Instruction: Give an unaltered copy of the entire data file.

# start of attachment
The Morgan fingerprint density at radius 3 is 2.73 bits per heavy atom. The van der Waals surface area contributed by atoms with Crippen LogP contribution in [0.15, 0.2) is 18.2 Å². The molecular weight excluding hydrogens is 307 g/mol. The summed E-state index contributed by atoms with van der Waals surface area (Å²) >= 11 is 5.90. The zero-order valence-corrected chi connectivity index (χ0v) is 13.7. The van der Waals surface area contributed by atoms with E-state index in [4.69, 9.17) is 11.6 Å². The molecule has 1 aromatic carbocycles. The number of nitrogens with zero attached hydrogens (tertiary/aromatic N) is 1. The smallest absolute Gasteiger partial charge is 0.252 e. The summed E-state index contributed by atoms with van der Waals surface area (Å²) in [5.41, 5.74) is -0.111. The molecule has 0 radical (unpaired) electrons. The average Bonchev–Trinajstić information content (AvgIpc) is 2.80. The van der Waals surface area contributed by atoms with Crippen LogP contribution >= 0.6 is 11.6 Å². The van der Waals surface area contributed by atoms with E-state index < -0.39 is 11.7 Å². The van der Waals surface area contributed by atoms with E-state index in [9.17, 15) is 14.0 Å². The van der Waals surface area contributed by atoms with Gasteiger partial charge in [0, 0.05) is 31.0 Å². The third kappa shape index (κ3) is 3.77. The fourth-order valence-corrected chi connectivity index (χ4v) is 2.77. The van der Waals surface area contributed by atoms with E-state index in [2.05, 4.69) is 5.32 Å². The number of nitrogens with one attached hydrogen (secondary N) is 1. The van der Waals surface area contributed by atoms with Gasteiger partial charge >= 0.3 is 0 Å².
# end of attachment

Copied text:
The Morgan fingerprint density at radius 3 is 2.73 bits per heavy atom. The van der Waals surface area contributed by atoms with Crippen LogP contribution in [0.15, 0.2) is 18.2 Å². The molecular weight excluding hydrogens is 307 g/mol. The summed E-state index contributed by atoms with van der Waals surface area (Å²) >= 11 is 5.90. The zero-order valence-corrected chi connectivity index (χ0v) is 13.7. The van der Waals surface area contributed by atoms with E-state index in [4.69, 9.17) is 11.6 Å². The molecule has 1 aromatic carbocycles. The number of nitrogens with zero attached hydrogens (tertiary/aromatic N) is 1. The smallest absolute Gasteiger partial charge is 0.252 e. The summed E-state index contributed by atoms with van der Waals surface area (Å²) in [5.41, 5.74) is -0.111. The molecule has 0 radical (unpaired) electrons. The average Bonchev–Trinajstić information content (AvgIpc) is 2.80. The van der Waals surface area contributed by atoms with Crippen LogP contribution >= 0.6 is 11.6 Å². The van der Waals surface area contributed by atoms with E-state index < -0.39 is 11.7 Å². The van der Waals surface area contributed by atoms with E-state index in [9.17, 15) is 14.0 Å². The van der Waals surface area contributed by atoms with Gasteiger partial charge in [0, 0.05) is 31.0 Å². The third kappa shape index (κ3) is 3.77. The fourth-order valence-corrected chi connectivity index (χ4v) is 2.77. The van der Waals surface area contributed by atoms with E-state index in [2.05, 4.69) is 5.32 Å². The number of nitrogens with one attached hydrogen (secondary N) is 1. The van der Waals surface area contributed by atoms with Gasteiger partial charge >= 0.3 is 0 Å².